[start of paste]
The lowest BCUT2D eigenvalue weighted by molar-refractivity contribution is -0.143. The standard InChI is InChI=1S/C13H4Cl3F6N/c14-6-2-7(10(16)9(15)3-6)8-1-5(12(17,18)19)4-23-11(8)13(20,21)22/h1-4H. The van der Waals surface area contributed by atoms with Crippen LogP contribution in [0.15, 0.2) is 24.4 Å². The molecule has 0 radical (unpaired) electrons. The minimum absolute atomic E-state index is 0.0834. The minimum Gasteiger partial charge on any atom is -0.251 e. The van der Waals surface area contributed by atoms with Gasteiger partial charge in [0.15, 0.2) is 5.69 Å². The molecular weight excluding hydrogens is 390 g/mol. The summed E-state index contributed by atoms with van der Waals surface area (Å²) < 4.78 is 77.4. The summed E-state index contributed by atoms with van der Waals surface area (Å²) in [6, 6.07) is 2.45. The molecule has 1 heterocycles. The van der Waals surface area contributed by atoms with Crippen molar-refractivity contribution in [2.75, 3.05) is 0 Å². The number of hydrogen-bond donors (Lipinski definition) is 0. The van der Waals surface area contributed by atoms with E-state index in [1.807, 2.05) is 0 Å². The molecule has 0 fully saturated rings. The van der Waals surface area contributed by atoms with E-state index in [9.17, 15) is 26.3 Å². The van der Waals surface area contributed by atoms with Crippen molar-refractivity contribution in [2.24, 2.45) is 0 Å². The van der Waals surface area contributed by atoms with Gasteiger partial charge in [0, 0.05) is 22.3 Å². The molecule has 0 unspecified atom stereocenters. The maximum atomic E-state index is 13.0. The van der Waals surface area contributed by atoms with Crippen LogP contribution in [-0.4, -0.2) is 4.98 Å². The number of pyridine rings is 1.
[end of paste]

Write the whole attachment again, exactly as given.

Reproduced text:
The lowest BCUT2D eigenvalue weighted by molar-refractivity contribution is -0.143. The standard InChI is InChI=1S/C13H4Cl3F6N/c14-6-2-7(10(16)9(15)3-6)8-1-5(12(17,18)19)4-23-11(8)13(20,21)22/h1-4H. The van der Waals surface area contributed by atoms with Crippen LogP contribution in [0.15, 0.2) is 24.4 Å². The molecule has 0 radical (unpaired) electrons. The minimum absolute atomic E-state index is 0.0834. The minimum Gasteiger partial charge on any atom is -0.251 e. The van der Waals surface area contributed by atoms with Gasteiger partial charge in [0.15, 0.2) is 5.69 Å². The molecular weight excluding hydrogens is 390 g/mol. The summed E-state index contributed by atoms with van der Waals surface area (Å²) < 4.78 is 77.4. The summed E-state index contributed by atoms with van der Waals surface area (Å²) in [6, 6.07) is 2.45. The molecule has 1 heterocycles. The van der Waals surface area contributed by atoms with Crippen molar-refractivity contribution in [2.75, 3.05) is 0 Å². The number of hydrogen-bond donors (Lipinski definition) is 0. The van der Waals surface area contributed by atoms with E-state index in [1.807, 2.05) is 0 Å². The molecule has 0 fully saturated rings. The van der Waals surface area contributed by atoms with E-state index in [9.17, 15) is 26.3 Å². The van der Waals surface area contributed by atoms with Crippen molar-refractivity contribution in [2.24, 2.45) is 0 Å². The van der Waals surface area contributed by atoms with Gasteiger partial charge in [0, 0.05) is 22.3 Å². The molecule has 0 unspecified atom stereocenters. The maximum atomic E-state index is 13.0. The van der Waals surface area contributed by atoms with Crippen LogP contribution in [-0.4, -0.2) is 4.98 Å². The number of pyridine rings is 1.